Peeking Back Through the Schoolhouse Door

Standing in the Schoolhouse Door
Standing in the Schoolhouse Door

In the hot summer of 1963. Governor George Wallace, already campaigning hard for the 1964 presidential election, made his infamous "stand in the schoolhouse door" of Foster Auditorium, where registration regularly occurred. Wallace summoned the Alabama National Guard to block black student Vivian Malone . Attorney General Robert Kennedy then nationalized the Guard. Thus, at showdown, state's rights yielded to federal rights; the law of the land was national, not just local.

With less fanfare, other black students began to enroll, but precious few at first. Slowly some whites joined the blacks in sharing their cultures, previously juxtaposed but fiercely segregated. No blacks were on the faculty at that time.

Two students memorialized the personal details of their experience in essays for my course in freshman English.

“Unknown, Unnamed" by Oleta Jackson

I make this trip five or six times a day; sometimes dodging baseballs or footballs, sometimes looking up, sometimes straight ahead, or sometimes down — anywhere except at the people around me. How comforting to see a familiar face, hear a familiar voice, see a familiar smile—things I didn't notice before.

It's a funny thing how surroundings can change a person, and how a person performs while on stage. There may even be a change in speech. stride, or even the style of dressing. Some of these things may go unseen, but they are there—things I didn't notice before.

It's almost like being a fish in a glass bowl. with people staring, peering, as if to see what kinds of stuff you are made of; because, as everyone knows. you aren't one of them. One of them: why should I be? And to think I never noticed before.

Walking alone, wanting to talk, trying to smile; but they either turn and laugh. or lower their eyes. I smile anyway, pitying them all, for I know why they act as they do. "Unsmiling faces, sneers behind hands: these things don't bother me,” I say to myself; when all the time I'm screaming inside: “Talk to me! Smile at me! Make me feel wanted. welcome!" But all in vain, and I go on as if I don't notice.

Even the squirrels are friendlier; they don't run from me. Sometimes I think I see smiles on their faces. Probably my imagination. But spring is here and maybe things will improve with the weather.

Now I'll only have to dodge baseballs and a bat every now and then. Maybe they don't come my way on purpose each time; it's just a coincidence that the batter always stands in the direction that I'm headed. Funny thing, but I try not to notice.

Always hoping for the better, but trying not to appear as if waiting for a handout, I keep smiling. But my smile is now turning hard, cold, like a mask. I used to smile without thinking, without effort. How sad, when it is no longer possible to really, I mean really smile. It never was before. But turned heads, giggling mouths, hateful eyes, all present on each day's journey. I wonder, what would be their reactions if I stood atop Denny and shouted: "I do notice: I do notice!"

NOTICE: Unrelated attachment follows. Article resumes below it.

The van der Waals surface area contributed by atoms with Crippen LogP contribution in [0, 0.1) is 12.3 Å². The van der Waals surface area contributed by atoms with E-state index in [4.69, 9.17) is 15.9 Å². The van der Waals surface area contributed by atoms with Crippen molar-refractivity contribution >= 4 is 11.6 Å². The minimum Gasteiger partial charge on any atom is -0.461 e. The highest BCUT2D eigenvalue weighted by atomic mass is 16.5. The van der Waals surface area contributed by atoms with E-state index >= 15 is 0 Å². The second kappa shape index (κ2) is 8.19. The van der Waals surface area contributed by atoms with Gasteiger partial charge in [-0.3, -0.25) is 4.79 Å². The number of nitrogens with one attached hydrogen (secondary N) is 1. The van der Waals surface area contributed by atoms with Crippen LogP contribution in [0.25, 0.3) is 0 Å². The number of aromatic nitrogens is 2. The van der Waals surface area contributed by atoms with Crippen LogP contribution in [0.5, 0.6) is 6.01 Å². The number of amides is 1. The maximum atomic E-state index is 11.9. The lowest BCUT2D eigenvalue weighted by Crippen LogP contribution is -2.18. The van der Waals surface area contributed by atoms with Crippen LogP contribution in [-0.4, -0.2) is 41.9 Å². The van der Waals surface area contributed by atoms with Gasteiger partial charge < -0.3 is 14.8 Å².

Denny Chimes
Denny Chimes


Not surprisingly, Ms. Jackson soon transferred to the more urban campus of the University of Alabama in Birmingham. Today she is Ms. Oleta Jackson Harden, attorney, and lives New Jersey.

Carey Varnado was enrolled in an honors section of freshman English. He dropped out of Bear Bryant's star football team to have more time for his intellectual growth.

"Two Cultures" by Carey Varnado

I moved instinctively to the desk across the row from him and slid into place warily, observing but unobtrusive. My attention was focused immediately upon the thin paperback book that he studied intensely. Soul on Ice, the title read; and the author was one of the angry young black men who had come into my den in living, vivid, frightening color every afternoon. courtesy of the National Broadcasting Company, a leader of my world bringing bits of his into my consciousness--and conscience. The book was worn and tattered; the cover had been taped together. I had not read it. Many of his people obviously had.

The teacher called the roll; and I learned his name, a useful fact in starting conversation. I wanted to get to know him, this dark, serious young man who had recently acquired the "freedom of choice" to obtain his rightful share of the educational substance of my school. I felt it important to bridge the racial barrier on an equal basis. I did not know how difficult it would be. "I've never read any Cleaver." I began, haltingly. “What are his major tenets?"

The black head turned slowly toward me without changing expression. He remained silent for a moment, then grinned slightly and said, "He funky.” He went back to the page of "funkiness" and left me with an understanding of what the school year would hold. He probably knew what tenets are, and I had heard the word funky in soul music; but that exchange, I think, awakened both of us to a difference in cultures that was to be explored and, at least partially, bridged that year.


Today Carey Varnado is a lawyer in Mississippi.

I am grateful that both Oleta Jackson Harden and Carey Varnado gave me permission to share their papers.

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